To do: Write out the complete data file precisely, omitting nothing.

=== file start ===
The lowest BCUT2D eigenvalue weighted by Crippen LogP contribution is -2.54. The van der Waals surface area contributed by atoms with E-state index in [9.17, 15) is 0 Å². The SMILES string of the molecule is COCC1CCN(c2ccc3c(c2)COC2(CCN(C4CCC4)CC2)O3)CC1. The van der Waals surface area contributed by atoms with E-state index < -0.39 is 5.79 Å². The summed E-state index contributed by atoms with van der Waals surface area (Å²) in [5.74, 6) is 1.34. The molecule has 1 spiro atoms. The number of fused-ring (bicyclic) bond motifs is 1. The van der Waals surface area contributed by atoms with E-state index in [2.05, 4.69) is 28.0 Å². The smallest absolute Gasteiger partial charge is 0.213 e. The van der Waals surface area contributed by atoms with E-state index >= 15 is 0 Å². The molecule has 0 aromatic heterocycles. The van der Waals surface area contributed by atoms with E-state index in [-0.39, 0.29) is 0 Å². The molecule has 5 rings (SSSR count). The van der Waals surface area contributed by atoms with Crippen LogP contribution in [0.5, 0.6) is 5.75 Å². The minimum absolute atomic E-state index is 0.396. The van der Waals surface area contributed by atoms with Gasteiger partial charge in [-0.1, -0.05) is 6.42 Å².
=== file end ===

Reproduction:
The lowest BCUT2D eigenvalue weighted by Crippen LogP contribution is -2.54. The van der Waals surface area contributed by atoms with E-state index in [9.17, 15) is 0 Å². The SMILES string of the molecule is COCC1CCN(c2ccc3c(c2)COC2(CCN(C4CCC4)CC2)O3)CC1. The van der Waals surface area contributed by atoms with E-state index < -0.39 is 5.79 Å². The summed E-state index contributed by atoms with van der Waals surface area (Å²) in [5.74, 6) is 1.34. The molecule has 1 spiro atoms. The number of fused-ring (bicyclic) bond motifs is 1. The van der Waals surface area contributed by atoms with E-state index in [2.05, 4.69) is 28.0 Å². The smallest absolute Gasteiger partial charge is 0.213 e. The van der Waals surface area contributed by atoms with E-state index >= 15 is 0 Å². The molecule has 0 aromatic heterocycles. The van der Waals surface area contributed by atoms with E-state index in [-0.39, 0.29) is 0 Å². The molecule has 5 rings (SSSR count). The van der Waals surface area contributed by atoms with Crippen LogP contribution in [0.5, 0.6) is 5.75 Å². The minimum absolute atomic E-state index is 0.396. The van der Waals surface area contributed by atoms with Gasteiger partial charge in [-0.1, -0.05) is 6.42 Å².